Sustainable data management is about creating processes that ensure data is stored, processed, and accessed in ways that have minimal environmental impact, are resilient, and cost-effective. We will dive into the strategies and architecture principles you can define to adopt sustainable data management practices in the later parts of this blog series. If you are operating on AWS, it is important to understand the shared responsibility model and how you can treat sustainability as a non-functional requirement in your architecture strategy.
Environmental sustainability is a shared responsibility between AWS and our customers. While AWS takes the responsibility of making the cloud eco-friendly through efficient infrastructure, water conservation, and adopting renewable energy sources, it is our customers’ responsibility to ensure they operate sustainably within the cloud, by fine-tuning their workloads and maximizing resource efficiency.
Sustainability in the cloud requires an ongoing commitment to energy reduction and efficiency across all components of the workload. This involves optimizing resource use, like computational power, and minimizing waste, such as removing redundant data. Effective sustainability measures can start from choosing efficient programming languages, employing streamlined data storage methods, deploying on appropriately scaled and efficient infrastructure, and reducing demands on resource-heavy end-user devices. You can refer to documented best practices listed in the AWS Well-Architected framework Sustainability pillar to optimize the workloads you operate in the cloud.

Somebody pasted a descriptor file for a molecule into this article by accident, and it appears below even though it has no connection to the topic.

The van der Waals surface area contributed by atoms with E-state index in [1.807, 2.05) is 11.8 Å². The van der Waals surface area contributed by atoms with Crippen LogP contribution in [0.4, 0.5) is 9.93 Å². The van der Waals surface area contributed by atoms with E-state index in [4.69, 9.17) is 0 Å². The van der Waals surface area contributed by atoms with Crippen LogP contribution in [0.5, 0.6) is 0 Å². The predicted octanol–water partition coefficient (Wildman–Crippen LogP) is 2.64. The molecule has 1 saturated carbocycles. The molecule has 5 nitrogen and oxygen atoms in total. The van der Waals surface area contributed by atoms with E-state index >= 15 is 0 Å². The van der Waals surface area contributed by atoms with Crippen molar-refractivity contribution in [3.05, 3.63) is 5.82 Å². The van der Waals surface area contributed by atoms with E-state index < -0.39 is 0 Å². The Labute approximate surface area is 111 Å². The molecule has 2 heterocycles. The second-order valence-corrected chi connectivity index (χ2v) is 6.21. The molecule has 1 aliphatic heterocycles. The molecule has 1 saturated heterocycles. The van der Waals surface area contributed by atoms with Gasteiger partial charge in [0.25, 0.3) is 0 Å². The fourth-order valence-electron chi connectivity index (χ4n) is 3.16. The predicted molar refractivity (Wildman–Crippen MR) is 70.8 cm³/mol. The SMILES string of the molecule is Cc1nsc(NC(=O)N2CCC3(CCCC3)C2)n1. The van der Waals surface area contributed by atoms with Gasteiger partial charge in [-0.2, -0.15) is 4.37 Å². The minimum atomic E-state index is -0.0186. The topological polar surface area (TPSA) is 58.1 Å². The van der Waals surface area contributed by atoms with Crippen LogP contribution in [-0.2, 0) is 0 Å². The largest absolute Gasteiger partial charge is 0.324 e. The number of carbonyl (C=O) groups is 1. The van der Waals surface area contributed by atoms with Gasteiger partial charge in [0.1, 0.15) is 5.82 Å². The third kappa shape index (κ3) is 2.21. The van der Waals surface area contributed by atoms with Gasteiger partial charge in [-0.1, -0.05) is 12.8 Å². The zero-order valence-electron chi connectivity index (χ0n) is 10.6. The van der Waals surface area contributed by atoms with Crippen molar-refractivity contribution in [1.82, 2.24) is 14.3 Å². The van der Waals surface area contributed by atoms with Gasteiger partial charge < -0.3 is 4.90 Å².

Incorporating sustainability into business practices on AWS can lead to cost-effective solutions by optimizing resource use. You have to prioritize sustainability in your functional requirements, like you would do with performance or availability. This means developers measure sustainability impact as they develop functional features. As with other non-functional requirements, there are trade-offs that you make while architecting for sustainability. For example, compromising on the quality of results by providing aggregated data instead of detailed data to reduce data transfer; modifying response time by batch processing tasks instead of processing streams; or adjusting availability targets by adding redundant infrastructure only when needed.
Traditional data management do not have all the levers for optimization when it comes to minimizing environmental impact. With the growing emphasis on sustainability, it is crucial to integrate eco-friendly practices into our data strategies. AWS promotes sustainable data management, with a shared effort needed from both the AWS and customers. By making sustainability a core architecture principle, you can achieve both environmental and cost benefits. In the following segments will outline direct steps to achieve these goals.